October 16th, 2006

Married Couples are the New Minority

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The Seattle Times has an article stating that for the first time, married couples are in the minority.

The American Community Survey, released this month by the Census Bureau, found that 49.7 percent, or 55.2 million, of the nation’s 111.1 million households in 2005 were made up of married couples — with and without children — just shy of a majority and down from more than 52 percent five years earlier.

The numbers by no means suggest marriage is dead or necessarily that a tipping point has been reached. The total number of married couples is higher than ever, and most Americans eventually marry. But marriage has been facing more competition. A growing number of adults are spending more of their lives single or living unmarried with partners, and the potential social and economic implications are profound.

The readers of this blog might not find it too surprising that Utah County has the highest marriage rate:

The survey revealed wide disparities in household composition by place. The proportion of married couples ranged from more than 69 percent in Utah County, Utah, which includes Provo, to 26 percent in Manhattan, which has a smaller share of married couples than almost anyplace in the country.

The Family: A Proclamation to the World outlines the consequence of such a trend:

Further, we warn that the disintegration of the family will bring upon individuals, communities, and nations the calamities foretold by ancient and modern prophets.

7 Responses to “Married Couples are the New Minority”

  1. Dan
    October 16, 2006 at 12:44 pm #

    I saw that this morning on the Today show. Very sad. Our country is definitely not heading in a good direction.

  2. Steve M.
    October 16, 2006 at 1:51 pm #

    I don’t know if the proportion of the population that is married is necessarily a good measure of whether or not the family is dissintegrating in America. There are many people who live in committed relationships and raise children in a family setting who don’t get married till later on. Some may not agree with the sequencing of these life events, but that doesn’t mean these people don’t enjoy a happy, healthy family life.

  3. Connor
    October 16, 2006 at 1:54 pm #

    Sure, they can enjoy a happy, healthy family life… but it’s against God’s commandments as explicitly outlined in the Proclamation.

    We further declare that God has commanded that the sacred powers of procreation are to be employed only between man and woman, lawfully wedded as husband and wife.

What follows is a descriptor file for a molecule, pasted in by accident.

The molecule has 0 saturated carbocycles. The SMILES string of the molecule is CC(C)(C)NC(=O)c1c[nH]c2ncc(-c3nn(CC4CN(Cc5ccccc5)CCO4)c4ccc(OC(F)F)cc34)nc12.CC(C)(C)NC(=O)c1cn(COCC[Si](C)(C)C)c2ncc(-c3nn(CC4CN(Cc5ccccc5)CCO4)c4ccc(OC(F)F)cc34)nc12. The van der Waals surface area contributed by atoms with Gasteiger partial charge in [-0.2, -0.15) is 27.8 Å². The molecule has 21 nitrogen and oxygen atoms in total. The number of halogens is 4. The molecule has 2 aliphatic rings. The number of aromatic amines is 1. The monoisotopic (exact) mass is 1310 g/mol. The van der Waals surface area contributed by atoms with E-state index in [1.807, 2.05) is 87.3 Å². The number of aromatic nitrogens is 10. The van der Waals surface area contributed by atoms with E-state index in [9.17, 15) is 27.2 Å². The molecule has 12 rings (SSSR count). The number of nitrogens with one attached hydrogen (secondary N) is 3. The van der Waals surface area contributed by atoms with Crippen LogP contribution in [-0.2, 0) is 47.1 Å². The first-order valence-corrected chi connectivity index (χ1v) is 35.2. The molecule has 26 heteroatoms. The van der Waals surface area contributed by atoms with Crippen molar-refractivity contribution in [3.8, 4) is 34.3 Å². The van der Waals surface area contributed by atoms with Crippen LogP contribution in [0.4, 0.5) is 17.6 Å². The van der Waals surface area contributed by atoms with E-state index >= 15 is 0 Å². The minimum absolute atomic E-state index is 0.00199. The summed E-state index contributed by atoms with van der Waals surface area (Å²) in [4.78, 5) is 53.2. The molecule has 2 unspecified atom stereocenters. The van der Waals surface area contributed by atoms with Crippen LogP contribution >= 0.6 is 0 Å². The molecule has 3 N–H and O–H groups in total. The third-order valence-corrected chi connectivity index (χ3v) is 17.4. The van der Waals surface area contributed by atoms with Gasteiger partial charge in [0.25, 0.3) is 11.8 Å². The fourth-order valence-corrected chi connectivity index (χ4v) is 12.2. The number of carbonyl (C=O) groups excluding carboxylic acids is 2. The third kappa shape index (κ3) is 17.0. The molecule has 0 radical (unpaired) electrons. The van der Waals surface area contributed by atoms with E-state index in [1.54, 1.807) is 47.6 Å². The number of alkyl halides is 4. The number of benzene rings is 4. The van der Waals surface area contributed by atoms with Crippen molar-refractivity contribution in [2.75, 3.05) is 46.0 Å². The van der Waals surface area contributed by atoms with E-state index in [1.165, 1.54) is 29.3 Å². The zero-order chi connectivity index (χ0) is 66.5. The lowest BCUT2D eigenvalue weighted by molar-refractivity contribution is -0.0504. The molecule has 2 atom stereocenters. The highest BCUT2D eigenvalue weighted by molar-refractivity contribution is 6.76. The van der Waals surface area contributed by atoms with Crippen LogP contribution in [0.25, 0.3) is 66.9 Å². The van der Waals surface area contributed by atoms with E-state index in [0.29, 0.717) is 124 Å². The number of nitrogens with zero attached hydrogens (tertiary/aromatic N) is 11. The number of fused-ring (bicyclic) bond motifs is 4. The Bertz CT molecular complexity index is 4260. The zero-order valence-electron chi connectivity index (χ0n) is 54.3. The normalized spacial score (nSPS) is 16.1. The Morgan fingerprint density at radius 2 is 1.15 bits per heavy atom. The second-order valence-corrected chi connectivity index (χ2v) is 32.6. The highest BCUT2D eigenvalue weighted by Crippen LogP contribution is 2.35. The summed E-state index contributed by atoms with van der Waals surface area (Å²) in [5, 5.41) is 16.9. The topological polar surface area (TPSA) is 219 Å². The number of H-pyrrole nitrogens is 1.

So, the fact that there are cohabitating couples out there with kids is yet another evidence that the “family” (husband, wife, and kids—not non-commital man, non-commital woman, and kids) is disintegrating.

  4. Steve M.
    October 16, 2006 at 8:27 pm #

    I wouldn’t call all of these unmarried parents non-commital. Many of them have chosen to start families with their partners, which is a definite commitment.

    While starting a family outside of marriage may be at odds with a Latter-day Saint value system, many of these couples raise good, healthy children who become productive members of society and good citizens.

    The structure of the American family might be changing, and I certainly understand the concerns this raises for conservatives, but I still don’t think “disintegrating” is the right word for the situation. While there may be disagreement about some values, I think that many unmarried parents, including homosexual couples, are genuinely devoted to each other and their children, and are raising good families.

    I recognize that there are forces in society that threaten the family. But I think it’s also important to recognize that there are those whose family values don’t 100% line up with those of Latter-day Saints, but who are still devoted to their partners and families.

  5. Dan
    October 16, 2006 at 8:47 pm #

    The problem is not their devotion one to another. I’m sure that many of them are very devoted…..but for how long?

    The problem is that the degradation of our society will occur slowly, when the only time that we can truly see clearly how much it has degraded is when it is too late. I’m not conservative, but when it comes to family values and marriage, nothing is more important to the strength of our society than the family as God designed it.

  6. October 16, 2006 at 10:21 pm #

    Frankly, I am glad other people feel that parents should be married!!! I have had to keep that opinion to myself on too many occasions. Marriage is a committment, and i believe that children benefit greatly from having both parents in the home. We’ve become too accepting, I feel, of people who have children and aren’t committed enough to the other parent to be married. We see too often celebrities having children out of wedlock; it sets a bad example.

  7. fontor
    October 17, 2006 at 12:44 am #

    Chill, my good people.

    The meaning of ‘the family’ has changed and evolved over time. The meaning of marriage, the status of the wife as either property or co-equal, the role of extended family members — all these things have fluctuated over time and are different in different cultures.

    I suppose if you wish to worry about this issue, you may. But family structure will continue to evolve and change, just as it always has, long after we’re gone.

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